Action, not Knowledge

The great aim of education isn’t knowledge, it’s action– Herbert Spencer.

We believe this in the College of Business. Two cases in point: Tuesday is our Hall of Fame Induction Celebration. About eight hundred of our alumni, faculty, staff, ambassadors and partners convene at Rosen Shingle Creek to honor three alums (i.e., Shelia Jordon, Terry McNew, and Dawn Olivardia) as well as Dr. Hitt. We honor them not for what they know, but for what they have done in their careers. It’s not a knowledgeable award, or a good grades award, it’s a doer award. And it’s incredibly difficult to get: of our more than 60,000 alums, less than 100 are in our Hall of Fame.

Second: This same thinking goes into our professional development courses. These aren’t read about it courses. These are doing courses. You need to do things that will help your professional development– maybe that’s job shadowing, maybe it’s learning what people do in the EXCHANGE, maybe it’s networking, or mentoring or joining professional associations or going to the internship invitational or sharpening your negotiation skills or competing in the failure competition. You just need to convince Lonny it fits.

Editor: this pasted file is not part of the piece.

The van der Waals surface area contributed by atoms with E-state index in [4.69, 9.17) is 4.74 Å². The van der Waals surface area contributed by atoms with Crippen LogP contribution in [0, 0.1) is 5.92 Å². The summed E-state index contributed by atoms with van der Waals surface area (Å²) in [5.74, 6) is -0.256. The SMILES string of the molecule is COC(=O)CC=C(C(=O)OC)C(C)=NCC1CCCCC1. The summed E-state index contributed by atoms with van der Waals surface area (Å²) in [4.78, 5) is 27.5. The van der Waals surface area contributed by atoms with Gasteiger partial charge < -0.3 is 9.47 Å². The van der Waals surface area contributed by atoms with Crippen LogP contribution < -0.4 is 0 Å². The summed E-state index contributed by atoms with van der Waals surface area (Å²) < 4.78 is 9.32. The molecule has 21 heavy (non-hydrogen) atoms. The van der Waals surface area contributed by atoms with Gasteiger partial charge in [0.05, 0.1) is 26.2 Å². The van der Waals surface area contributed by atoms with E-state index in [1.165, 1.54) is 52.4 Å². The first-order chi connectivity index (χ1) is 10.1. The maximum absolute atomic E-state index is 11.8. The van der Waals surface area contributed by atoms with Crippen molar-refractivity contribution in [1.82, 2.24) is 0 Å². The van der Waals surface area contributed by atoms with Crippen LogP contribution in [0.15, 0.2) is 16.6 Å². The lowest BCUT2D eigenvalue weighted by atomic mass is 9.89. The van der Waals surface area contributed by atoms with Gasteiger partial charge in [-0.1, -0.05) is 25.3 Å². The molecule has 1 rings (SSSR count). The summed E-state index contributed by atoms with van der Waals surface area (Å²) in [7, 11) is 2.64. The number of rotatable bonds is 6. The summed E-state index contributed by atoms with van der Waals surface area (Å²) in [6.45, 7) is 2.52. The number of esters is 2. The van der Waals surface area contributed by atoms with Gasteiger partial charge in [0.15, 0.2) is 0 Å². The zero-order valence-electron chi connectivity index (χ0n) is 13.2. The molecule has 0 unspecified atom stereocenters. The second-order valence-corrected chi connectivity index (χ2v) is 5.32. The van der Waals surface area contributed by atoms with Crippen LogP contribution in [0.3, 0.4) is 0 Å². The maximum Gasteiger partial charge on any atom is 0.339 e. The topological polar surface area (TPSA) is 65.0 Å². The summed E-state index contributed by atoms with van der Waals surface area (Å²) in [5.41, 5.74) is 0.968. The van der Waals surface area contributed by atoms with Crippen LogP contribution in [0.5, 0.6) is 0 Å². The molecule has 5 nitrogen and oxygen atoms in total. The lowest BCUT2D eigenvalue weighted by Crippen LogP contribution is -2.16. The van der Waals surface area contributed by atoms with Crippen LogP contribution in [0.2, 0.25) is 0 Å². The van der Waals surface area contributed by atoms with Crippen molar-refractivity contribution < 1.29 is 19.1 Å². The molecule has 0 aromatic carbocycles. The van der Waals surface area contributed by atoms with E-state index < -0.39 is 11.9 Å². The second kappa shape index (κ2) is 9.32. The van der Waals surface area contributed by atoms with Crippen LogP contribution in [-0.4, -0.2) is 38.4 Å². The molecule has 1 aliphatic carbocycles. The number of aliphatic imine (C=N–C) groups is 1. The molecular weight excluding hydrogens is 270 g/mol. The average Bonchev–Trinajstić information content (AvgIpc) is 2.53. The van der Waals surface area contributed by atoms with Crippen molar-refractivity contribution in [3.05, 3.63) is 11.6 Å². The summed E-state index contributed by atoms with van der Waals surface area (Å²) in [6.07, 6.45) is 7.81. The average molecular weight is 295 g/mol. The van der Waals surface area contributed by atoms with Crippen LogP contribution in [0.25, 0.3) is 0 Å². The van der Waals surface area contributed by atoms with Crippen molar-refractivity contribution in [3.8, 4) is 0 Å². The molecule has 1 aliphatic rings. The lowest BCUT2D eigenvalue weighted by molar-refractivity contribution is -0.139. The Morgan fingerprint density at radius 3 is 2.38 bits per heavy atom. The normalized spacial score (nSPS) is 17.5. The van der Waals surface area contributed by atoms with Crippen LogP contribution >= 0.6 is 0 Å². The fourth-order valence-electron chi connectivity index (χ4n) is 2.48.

Don’t misunderstand, we aren’t telling you that knowledge isn’t important. We are telling you that knowledge is a necessary but insufficient condition for success. Reading about swimming isn’t going to make you a good swimmer. You need to get in the pool and swim– to get really good at swimming you need to do it consistently even on days you’d rather be doing something else. Same thing with your career. You can’t just be engaging in your professional development one semester or on Tuesday, or decide to just read a book about it. This won’t get you very far, let alone into the Hall of Fame. You need to practice, refine and expand your skills everyday. And you need to start now because it’s a cumulative thing.

No one can tell you the precise path to your career success, but they can walk you through a process that will help you actively manage your career and keep you focused on doing the things that will help get you where you want to go. We think this is so important that we give you college credits for doing this and require that you do it consistently over four semesters so it becomes part of your professional DNA. It’s how you get to the one. Whether you seize the opportunity to do it or not is up to you, but I will tell you that the choice you make here is way more revealing to employers about who you are and your potential than those grades you get on multiple choice tests….

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